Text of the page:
Once all systems are free of fluid, disconnect the two lines on each bottom corner of the radiator. These two lines are for the transmission oil cooler. The lower portion of the radiator houses the transmission oil cooler unit (built in). NOTE: You will need to check your transmission fluid level when you are ready to put the car back into service).
It is now time to remove the fan shroud, hanging it on the fan and proceed to remove the radiator. If your radiator is original, it will be rather stubborn to get out. The manual states it will slide straight up and out...Not quite that easy, but that is what ended up happening. TIP: Have a can of, my preference, PB Blaster and liberally spray down the right and left side top of the radiator after removing the two clips that secure the radiator from moving about. While you are at it, it won’t hurt to spray any and all other bolts you will be attempting to remove. Let the PB Blaster sit for about 15 minutes and the radiator should slide straight up and out with relative ease.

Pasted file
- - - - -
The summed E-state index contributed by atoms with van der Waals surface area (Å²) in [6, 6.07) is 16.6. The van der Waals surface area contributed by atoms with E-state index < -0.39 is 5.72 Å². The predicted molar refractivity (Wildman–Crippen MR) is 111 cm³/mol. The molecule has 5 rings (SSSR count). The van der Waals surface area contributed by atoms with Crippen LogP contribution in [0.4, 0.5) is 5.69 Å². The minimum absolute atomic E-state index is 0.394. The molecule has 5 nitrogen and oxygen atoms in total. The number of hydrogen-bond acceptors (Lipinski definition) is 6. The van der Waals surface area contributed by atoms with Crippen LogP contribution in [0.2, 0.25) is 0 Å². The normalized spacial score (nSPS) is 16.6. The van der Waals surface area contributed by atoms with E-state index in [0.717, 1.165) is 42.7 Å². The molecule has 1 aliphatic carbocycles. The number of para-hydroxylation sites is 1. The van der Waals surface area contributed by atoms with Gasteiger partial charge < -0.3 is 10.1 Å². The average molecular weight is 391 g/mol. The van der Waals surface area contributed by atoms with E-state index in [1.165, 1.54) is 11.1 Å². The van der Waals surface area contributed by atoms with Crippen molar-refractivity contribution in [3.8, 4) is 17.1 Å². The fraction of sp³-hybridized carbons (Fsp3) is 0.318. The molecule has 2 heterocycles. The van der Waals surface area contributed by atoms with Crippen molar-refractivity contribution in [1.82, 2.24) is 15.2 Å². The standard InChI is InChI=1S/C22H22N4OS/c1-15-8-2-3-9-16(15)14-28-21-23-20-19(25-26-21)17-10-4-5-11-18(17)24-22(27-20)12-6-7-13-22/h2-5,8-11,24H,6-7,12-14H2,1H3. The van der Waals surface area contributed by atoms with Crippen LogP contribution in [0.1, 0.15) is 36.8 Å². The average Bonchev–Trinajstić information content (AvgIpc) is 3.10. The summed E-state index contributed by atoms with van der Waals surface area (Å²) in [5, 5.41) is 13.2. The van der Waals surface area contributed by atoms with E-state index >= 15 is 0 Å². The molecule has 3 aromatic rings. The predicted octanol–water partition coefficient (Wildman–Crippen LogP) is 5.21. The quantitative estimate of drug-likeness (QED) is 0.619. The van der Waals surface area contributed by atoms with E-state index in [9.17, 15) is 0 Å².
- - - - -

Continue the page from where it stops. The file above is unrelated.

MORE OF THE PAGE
PARTS NEEDED: Order two replacement rubber radiator mounts.
NOTE: Keep all screws and bolts labeled and with each component, you will have a lot of them in short order.
Now that the radiator is out, remove the fan and clutch as a single unit. Make sure your fan clutch is working properly. You may leave the condenser but be very careful not to touch it when working. You will crush the fins very easily. Next, begin the removal of the belts. If your belts are
as old and dry as what was on my car, you can simply snip them with heavy duty cutters.
PARTS NEEDED: Order 5 belts being sure that they are variant and chassis specific.
Now begin removing all the accessories: Alternator, Air Pump, Power Steering Pump, Water Pump, Belt Tensioner, A/C Compressor, crank shaft pulley and engine vibration damper. as indicated in the photo. NOTE: In order to remove the crankshaft pulley hub, you will need a puller. This will be necessary to change the oil seal. It should also be noted to Save the power steering pump for last, as it will make detaching the TDC sensor much easier. You will notice the vintage computer port attached to the left side of the power steering pump assembly. There is a small nut holding the sensor just above the vibration damper and it will slip backward out of a small bracket.